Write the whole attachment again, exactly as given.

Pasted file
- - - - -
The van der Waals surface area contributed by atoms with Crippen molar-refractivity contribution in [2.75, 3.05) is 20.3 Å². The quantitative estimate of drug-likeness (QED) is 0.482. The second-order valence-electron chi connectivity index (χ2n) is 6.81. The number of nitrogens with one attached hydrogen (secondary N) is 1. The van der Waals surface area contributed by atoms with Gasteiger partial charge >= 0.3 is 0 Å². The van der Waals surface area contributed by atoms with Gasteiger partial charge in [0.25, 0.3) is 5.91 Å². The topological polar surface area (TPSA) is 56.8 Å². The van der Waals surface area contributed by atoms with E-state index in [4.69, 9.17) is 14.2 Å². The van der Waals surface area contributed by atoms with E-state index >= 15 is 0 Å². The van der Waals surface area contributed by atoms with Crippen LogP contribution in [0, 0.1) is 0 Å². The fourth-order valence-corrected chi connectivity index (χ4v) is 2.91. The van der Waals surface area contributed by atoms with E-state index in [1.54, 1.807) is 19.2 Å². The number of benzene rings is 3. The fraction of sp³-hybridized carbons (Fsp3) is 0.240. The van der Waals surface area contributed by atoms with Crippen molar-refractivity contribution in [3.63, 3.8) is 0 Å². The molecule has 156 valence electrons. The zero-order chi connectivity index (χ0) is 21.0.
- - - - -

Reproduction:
The van der Waals surface area contributed by atoms with Crippen molar-refractivity contribution in [2.75, 3.05) is 20.3 Å². The quantitative estimate of drug-likeness (QED) is 0.482. The second-order valence-electron chi connectivity index (χ2n) is 6.81. The number of nitrogens with one attached hydrogen (secondary N) is 1. The van der Waals surface area contributed by atoms with Gasteiger partial charge >= 0.3 is 0 Å². The van der Waals surface area contributed by atoms with Gasteiger partial charge in [0.25, 0.3) is 5.91 Å². The topological polar surface area (TPSA) is 56.8 Å². The van der Waals surface area contributed by atoms with E-state index in [4.69, 9.17) is 14.2 Å². The van der Waals surface area contributed by atoms with E-state index >= 15 is 0 Å². The van der Waals surface area contributed by atoms with Crippen LogP contribution in [0, 0.1) is 0 Å². The fourth-order valence-corrected chi connectivity index (χ4v) is 2.91. The van der Waals surface area contributed by atoms with E-state index in [1.54, 1.807) is 19.2 Å². The number of benzene rings is 3. The fraction of sp³-hybridized carbons (Fsp3) is 0.240. The van der Waals surface area contributed by atoms with Crippen molar-refractivity contribution in [3.63, 3.8) is 0 Å². The molecule has 156 valence electrons. The zero-order chi connectivity index (χ0) is 21.0.